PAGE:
Originally posted as TotW #177 on April 6, 2020
When implementing a type, decide on type design first. Prioritize API over implementation details. One common example of this is the tradeoff between assignability of a type vs. qualifiers for data members.
Imagine you are writing a
City class, and discussing how to represent its
member variables. You know that it is short-lived, representing the city as a
snapshot in time, so things like population, name, and mayor could conceivably
const - we aren’t going to use the same object in a given program for years
and years, so we don’t need to account for changes in population, new census
results, or elections.
Should we have members like this?
private: const std::string city_name_; const Person mayor_; const int64_t population_;
Why or why not?
The common suggestion for “Yes, make those
const” hinges on the idea “Well,
those values aren’t going to change for a given
City, so since everything that
const should be
const, make them
const.” That will make it easier
for maintainers of the class to avoid accidentally modifying those fields.
This misses a critically important concern: what sort of type is
City? Is this
a value? Or a bundle of business logic? Is it expected to be copyable,
move-only, or non-copyable? The set of operations you can write efficiently for
City (as a whole) may be impacted by the question of whether a single member
const, and that is often a bad tradeoff.
Specifically, if your class has
const members, it cannot be assigned to
(whether by copy-assignment or move-assignment). The language understands this:
if your type has a
const member, copy-assignment and move-assignment operators
will not be synthesized. You can still copy (or move) construct such an
object, but you cannot change it in any way after construction (even “just” to
copy from another object of the same type). Even if you write your own
assignment operators, you’ll quickly find that you (obviously) can’t overwrite
So it is possible that the question becomes “Which should we prefer:
members or assignment operations?” However, even that is misleading, because
both are answered by the one important question, “What sort of type is
City?” If it is intended to be a value type, that specifies the API
(including assignment operations), and API trumps implementation concern in
It is important for those API design decisions to take priority over implementation-detail choices: in the general case, there are more engineers affected by the API of a type than implementation of a type. That is, there are more users of a type than maintainers of that type, so priority should go to design choices that affect the user above the implementer. Even if you think the type will never be used by anyone outside of the team that is maintaining it, software engineering is about interface design and abstraction - we should be prioritizing good interfaces.
The same reasoning applies to storing references as data members. Even if we
know that the member must be non-null, it is still usually preferable to store
T* for value types, because references are not rebindable. That is, we cannot
T& - any modifications of such a member are modifying the
Consider the implementation of
std::vector<T>. There will almost certainly be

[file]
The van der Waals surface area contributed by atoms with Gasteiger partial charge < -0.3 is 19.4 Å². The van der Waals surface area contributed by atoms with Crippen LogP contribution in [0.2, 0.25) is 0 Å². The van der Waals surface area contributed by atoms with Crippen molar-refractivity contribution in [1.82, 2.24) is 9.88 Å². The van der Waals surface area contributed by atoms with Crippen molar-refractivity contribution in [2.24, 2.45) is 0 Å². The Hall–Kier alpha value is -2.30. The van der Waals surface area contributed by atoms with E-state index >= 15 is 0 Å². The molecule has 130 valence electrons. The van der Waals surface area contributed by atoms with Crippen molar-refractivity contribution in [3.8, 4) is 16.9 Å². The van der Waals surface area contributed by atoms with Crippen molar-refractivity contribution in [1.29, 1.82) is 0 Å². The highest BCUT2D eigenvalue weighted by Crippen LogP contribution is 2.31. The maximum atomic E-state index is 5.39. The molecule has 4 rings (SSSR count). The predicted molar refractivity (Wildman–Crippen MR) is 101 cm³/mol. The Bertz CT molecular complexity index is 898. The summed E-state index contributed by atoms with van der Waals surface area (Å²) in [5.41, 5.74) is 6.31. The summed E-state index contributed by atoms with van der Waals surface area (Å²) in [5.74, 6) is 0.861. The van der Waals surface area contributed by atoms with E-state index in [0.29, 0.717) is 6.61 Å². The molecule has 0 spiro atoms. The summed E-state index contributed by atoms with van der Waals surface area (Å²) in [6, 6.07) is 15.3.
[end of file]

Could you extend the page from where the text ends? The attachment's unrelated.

T* data member in any
std::vector implementation, pointing to the
allocation. We know from the specification of
std::vector that such an
allocation must usually be valid (except possibly for empty vectors). An
implementation that always has an allocation could make that
T&, right? (Yes,
I’m ignoring arrays and offsets here.)
std::vector is a value type, it is copyable and assignable. If
the allocation was stored with a reference-to-the-first-member instead of
pointer-to-the-first-member, we wouldn’t be able to move-assign the storage, and
it’s unclear how we’d update
data when resizing normally. Our clever way of
telling other maintainers “This value is non-null” would be getting in the way
of providing users the desired API. Hopefully it is clear that this is the wrong
Of course, if your choices about type design suggest that
City (or whatever
type you are thinking about) should be non-copyable, that leaves far fewer
constraints on your implementation. It isn’t right or wrong for a class to
const or reference members, it’s only a concern when those implementation
decisions are constraining or corrupting the interface presented by that class.
If you’ve already made a thoughtful and conscious decision that your type need
not be copyable, it’s very reasonable for you to make different choices about
how to represent the data members of the class. (But see Tip #116
for some more thoughts and pitfalls around argument lifetime and reference
There is one useful-but-unusual design that may mandate
intentionally immutable types. Instances of such a type are immutable after
construction: no mutating methods, no assignment operators. These are fairly
rare, but can sometimes be useful. In particular, such a type is inherently
thread-safe because there are no mutating operations. Objects of such a type
can be freely shared among threads with no concern about data races or
synchronization. However, in exchange these objects may have significant
run-time overhead stemming from the need to copy them constantly. The
immutability even prevents these objects from being efficiently moved.
It is almost always preferable to design your type to be mutable but still thread-compatible, rather than relying on thread-safety-via-immutability. Users of your type are usually in a better position to judge the benefits of mutability case-by-case. Don’t force them to work around unusual design choices without very strong evidence showing why your use case is unusual.
constand reference data members when building value types or move-only types.